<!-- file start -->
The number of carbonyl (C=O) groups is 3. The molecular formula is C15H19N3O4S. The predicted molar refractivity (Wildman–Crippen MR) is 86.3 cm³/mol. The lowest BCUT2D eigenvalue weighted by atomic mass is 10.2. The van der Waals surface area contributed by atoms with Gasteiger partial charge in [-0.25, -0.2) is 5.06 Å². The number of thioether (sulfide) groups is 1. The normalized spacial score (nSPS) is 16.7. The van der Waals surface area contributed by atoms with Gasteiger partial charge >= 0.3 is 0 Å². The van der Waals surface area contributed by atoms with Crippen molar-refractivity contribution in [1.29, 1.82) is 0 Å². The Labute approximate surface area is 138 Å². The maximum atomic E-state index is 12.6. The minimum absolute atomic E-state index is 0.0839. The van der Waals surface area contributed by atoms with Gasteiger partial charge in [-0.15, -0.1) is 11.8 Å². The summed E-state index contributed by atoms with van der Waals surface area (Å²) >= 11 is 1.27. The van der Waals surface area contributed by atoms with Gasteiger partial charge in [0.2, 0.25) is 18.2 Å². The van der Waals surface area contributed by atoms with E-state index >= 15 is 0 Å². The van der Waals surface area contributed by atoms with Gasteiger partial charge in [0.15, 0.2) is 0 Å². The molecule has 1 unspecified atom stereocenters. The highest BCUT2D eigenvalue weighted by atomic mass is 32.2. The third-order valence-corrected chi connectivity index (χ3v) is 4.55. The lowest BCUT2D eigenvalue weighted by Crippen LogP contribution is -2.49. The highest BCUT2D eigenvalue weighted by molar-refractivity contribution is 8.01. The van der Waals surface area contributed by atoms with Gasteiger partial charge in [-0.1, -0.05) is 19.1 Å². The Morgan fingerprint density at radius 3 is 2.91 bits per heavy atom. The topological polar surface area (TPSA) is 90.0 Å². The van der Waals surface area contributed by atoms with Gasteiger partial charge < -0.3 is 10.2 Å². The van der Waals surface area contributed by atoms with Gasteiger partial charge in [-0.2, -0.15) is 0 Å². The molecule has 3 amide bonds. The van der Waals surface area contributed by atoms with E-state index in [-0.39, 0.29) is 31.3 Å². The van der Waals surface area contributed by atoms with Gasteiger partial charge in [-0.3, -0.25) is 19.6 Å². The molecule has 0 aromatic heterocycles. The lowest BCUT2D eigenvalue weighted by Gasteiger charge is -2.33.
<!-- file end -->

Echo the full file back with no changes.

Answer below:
The number of carbonyl (C=O) groups is 3. The molecular formula is C15H19N3O4S. The predicted molar refractivity (Wildman–Crippen MR) is 86.3 cm³/mol. The lowest BCUT2D eigenvalue weighted by atomic mass is 10.2. The van der Waals surface area contributed by atoms with Gasteiger partial charge in [-0.25, -0.2) is 5.06 Å². The number of thioether (sulfide) groups is 1. The normalized spacial score (nSPS) is 16.7. The van der Waals surface area contributed by atoms with Gasteiger partial charge >= 0.3 is 0 Å². The van der Waals surface area contributed by atoms with Crippen molar-refractivity contribution in [1.29, 1.82) is 0 Å². The Labute approximate surface area is 138 Å². The maximum atomic E-state index is 12.6. The minimum absolute atomic E-state index is 0.0839. The van der Waals surface area contributed by atoms with Gasteiger partial charge in [-0.15, -0.1) is 11.8 Å². The summed E-state index contributed by atoms with van der Waals surface area (Å²) >= 11 is 1.27. The van der Waals surface area contributed by atoms with Gasteiger partial charge in [0.2, 0.25) is 18.2 Å². The van der Waals surface area contributed by atoms with E-state index >= 15 is 0 Å². The van der Waals surface area contributed by atoms with Gasteiger partial charge in [0.15, 0.2) is 0 Å². The molecule has 1 unspecified atom stereocenters. The highest BCUT2D eigenvalue weighted by atomic mass is 32.2. The third-order valence-corrected chi connectivity index (χ3v) is 4.55. The lowest BCUT2D eigenvalue weighted by Crippen LogP contribution is -2.49. The highest BCUT2D eigenvalue weighted by molar-refractivity contribution is 8.01. The van der Waals surface area contributed by atoms with Gasteiger partial charge in [-0.1, -0.05) is 19.1 Å². The Morgan fingerprint density at radius 3 is 2.91 bits per heavy atom. The topological polar surface area (TPSA) is 90.0 Å². The van der Waals surface area contributed by atoms with Gasteiger partial charge < -0.3 is 10.2 Å². The van der Waals surface area contributed by atoms with Gasteiger partial charge in [-0.2, -0.15) is 0 Å². The molecule has 3 amide bonds. The van der Waals surface area contributed by atoms with E-state index in [-0.39, 0.29) is 31.3 Å². The van der Waals surface area contributed by atoms with Gasteiger partial charge in [-0.3, -0.25) is 19.6 Å². The molecule has 0 aromatic heterocycles. The lowest BCUT2D eigenvalue weighted by Gasteiger charge is -2.33.